Feisty, free-spirited and a real delight, Caroline loves Edward as he is and the course of true love seems to be running smoothly in the run up to an all-important soiree given by her uncle (Jean Galland) where Parisian high society will finally here the maestro’s sublime talent, catapulting him to fame and fortune. However, some notable alterations made to the dress Caroline intends to wear appalls Edward and an ensuing altercation proves to be the catalyst for great tension upon separate arrivals at the party. All is light-hearted and droll but there is a shallow bitterness to the assembled guests’ vacuous, hollow natures.
There are echoes of Renoir’s The Rules of the Game here; outward appearance and trivial concerns preside over integrity, honesty and humility, with judgements and prejudices flying at every turn. The sadness of a marriage slowly coming apart at the seams goes largely unnoticed but is touching thanks to the lead performances and if, as Vincendeau correctly notes, Edward and Caroline remains thin on plot but affecting for its character development, Casque d’Or sees Becker develop the former element to quietly devastating effect.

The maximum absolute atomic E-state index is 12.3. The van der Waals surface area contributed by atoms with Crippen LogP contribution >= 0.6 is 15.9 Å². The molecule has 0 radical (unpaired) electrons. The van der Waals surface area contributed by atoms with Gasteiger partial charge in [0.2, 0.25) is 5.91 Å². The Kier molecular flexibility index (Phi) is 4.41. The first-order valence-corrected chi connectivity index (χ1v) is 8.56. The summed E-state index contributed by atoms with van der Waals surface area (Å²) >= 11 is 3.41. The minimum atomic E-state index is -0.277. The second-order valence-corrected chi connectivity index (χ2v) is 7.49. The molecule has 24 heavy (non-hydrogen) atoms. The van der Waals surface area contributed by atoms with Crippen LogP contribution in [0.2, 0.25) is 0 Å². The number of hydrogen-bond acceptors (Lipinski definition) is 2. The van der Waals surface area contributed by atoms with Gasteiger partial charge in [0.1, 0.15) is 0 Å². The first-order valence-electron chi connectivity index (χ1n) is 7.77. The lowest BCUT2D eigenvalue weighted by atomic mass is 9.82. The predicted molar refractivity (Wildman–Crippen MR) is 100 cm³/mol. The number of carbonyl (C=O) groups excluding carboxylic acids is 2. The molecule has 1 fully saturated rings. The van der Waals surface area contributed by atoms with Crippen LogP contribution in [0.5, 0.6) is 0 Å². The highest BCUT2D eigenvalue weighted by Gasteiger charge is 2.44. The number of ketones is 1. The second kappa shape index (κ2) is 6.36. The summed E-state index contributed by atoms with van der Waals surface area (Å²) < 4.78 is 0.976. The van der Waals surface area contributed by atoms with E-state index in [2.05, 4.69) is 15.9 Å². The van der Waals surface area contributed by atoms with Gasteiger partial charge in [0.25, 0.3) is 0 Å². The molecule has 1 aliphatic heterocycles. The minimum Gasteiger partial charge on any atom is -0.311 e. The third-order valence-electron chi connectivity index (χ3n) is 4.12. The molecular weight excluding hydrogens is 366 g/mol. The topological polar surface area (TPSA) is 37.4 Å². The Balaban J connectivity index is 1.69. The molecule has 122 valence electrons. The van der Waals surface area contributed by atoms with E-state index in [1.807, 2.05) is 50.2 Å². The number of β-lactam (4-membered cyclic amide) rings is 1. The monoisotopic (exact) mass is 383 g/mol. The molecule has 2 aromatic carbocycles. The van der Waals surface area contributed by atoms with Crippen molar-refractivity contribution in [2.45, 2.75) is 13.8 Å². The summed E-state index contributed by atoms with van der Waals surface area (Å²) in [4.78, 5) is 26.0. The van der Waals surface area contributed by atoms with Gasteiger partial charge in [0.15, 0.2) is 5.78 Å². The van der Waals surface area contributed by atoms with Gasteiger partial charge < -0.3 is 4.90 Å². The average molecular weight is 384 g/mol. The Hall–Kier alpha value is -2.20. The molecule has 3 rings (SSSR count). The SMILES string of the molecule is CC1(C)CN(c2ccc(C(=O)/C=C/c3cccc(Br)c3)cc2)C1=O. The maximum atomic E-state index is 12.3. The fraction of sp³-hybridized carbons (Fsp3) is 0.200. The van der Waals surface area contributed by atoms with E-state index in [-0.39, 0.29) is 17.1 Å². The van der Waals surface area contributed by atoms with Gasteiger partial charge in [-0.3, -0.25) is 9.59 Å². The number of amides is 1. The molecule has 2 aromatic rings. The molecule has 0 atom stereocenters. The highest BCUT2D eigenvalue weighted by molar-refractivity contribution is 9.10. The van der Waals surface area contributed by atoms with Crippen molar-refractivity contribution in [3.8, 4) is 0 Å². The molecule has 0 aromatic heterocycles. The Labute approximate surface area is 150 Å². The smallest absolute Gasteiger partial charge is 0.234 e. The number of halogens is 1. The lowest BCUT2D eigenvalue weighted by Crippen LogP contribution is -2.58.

Based on a true story, the doomed Belle Epoque romance between Manda (Serge Reggiani), a carpenter’s apprentice not long out of a stint in prison, and Marie (Simone Signoret), a beautiful woman of supposedly low morals, demonstrates the director’s ability to handle far grittier material. Marie’s stunning golden hair gives the film its name and Signoret’s performance is the shining centrepoint of this quite tremendous drama. Abused, both verbally and physically, by her initial beau and under the thumb of a gang of ne’er-do-wells, she is the centrifugal focus of men who simultaneously mistreat and desire her while fighting between themselves for her affections.